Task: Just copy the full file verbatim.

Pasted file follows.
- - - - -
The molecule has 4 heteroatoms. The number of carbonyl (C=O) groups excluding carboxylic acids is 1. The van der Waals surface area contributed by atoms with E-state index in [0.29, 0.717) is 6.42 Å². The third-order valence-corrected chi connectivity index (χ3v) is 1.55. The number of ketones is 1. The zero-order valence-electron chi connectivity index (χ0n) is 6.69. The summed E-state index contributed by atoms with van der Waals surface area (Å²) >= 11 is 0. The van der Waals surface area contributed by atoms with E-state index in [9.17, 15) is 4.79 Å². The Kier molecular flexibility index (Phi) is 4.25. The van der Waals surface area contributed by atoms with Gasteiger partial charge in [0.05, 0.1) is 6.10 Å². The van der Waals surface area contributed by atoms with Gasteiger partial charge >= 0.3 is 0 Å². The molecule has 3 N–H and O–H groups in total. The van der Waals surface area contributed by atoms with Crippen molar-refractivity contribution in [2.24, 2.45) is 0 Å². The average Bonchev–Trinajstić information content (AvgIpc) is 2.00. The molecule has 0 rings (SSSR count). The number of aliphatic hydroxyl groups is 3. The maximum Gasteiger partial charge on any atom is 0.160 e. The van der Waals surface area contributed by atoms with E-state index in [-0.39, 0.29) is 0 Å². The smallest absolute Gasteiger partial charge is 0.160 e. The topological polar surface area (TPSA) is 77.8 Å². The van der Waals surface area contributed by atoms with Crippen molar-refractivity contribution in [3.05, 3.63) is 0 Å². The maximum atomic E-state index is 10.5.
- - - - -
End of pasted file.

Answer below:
The molecule has 4 heteroatoms. The number of carbonyl (C=O) groups excluding carboxylic acids is 1. The van der Waals surface area contributed by atoms with E-state index in [0.29, 0.717) is 6.42 Å². The third-order valence-corrected chi connectivity index (χ3v) is 1.55. The number of ketones is 1. The zero-order valence-electron chi connectivity index (χ0n) is 6.69. The summed E-state index contributed by atoms with van der Waals surface area (Å²) >= 11 is 0. The van der Waals surface area contributed by atoms with E-state index in [9.17, 15) is 4.79 Å². The Kier molecular flexibility index (Phi) is 4.25. The van der Waals surface area contributed by atoms with Gasteiger partial charge in [0.05, 0.1) is 6.10 Å². The van der Waals surface area contributed by atoms with Gasteiger partial charge >= 0.3 is 0 Å². The molecule has 3 N–H and O–H groups in total. The van der Waals surface area contributed by atoms with Crippen molar-refractivity contribution in [2.24, 2.45) is 0 Å². The average Bonchev–Trinajstić information content (AvgIpc) is 2.00. The molecule has 0 rings (SSSR count). The number of aliphatic hydroxyl groups is 3. The maximum Gasteiger partial charge on any atom is 0.160 e. The van der Waals surface area contributed by atoms with E-state index in [-0.39, 0.29) is 0 Å². The smallest absolute Gasteiger partial charge is 0.160 e. The topological polar surface area (TPSA) is 77.8 Å². The van der Waals surface area contributed by atoms with Crippen molar-refractivity contribution in [3.05, 3.63) is 0 Å². The maximum atomic E-state index is 10.5.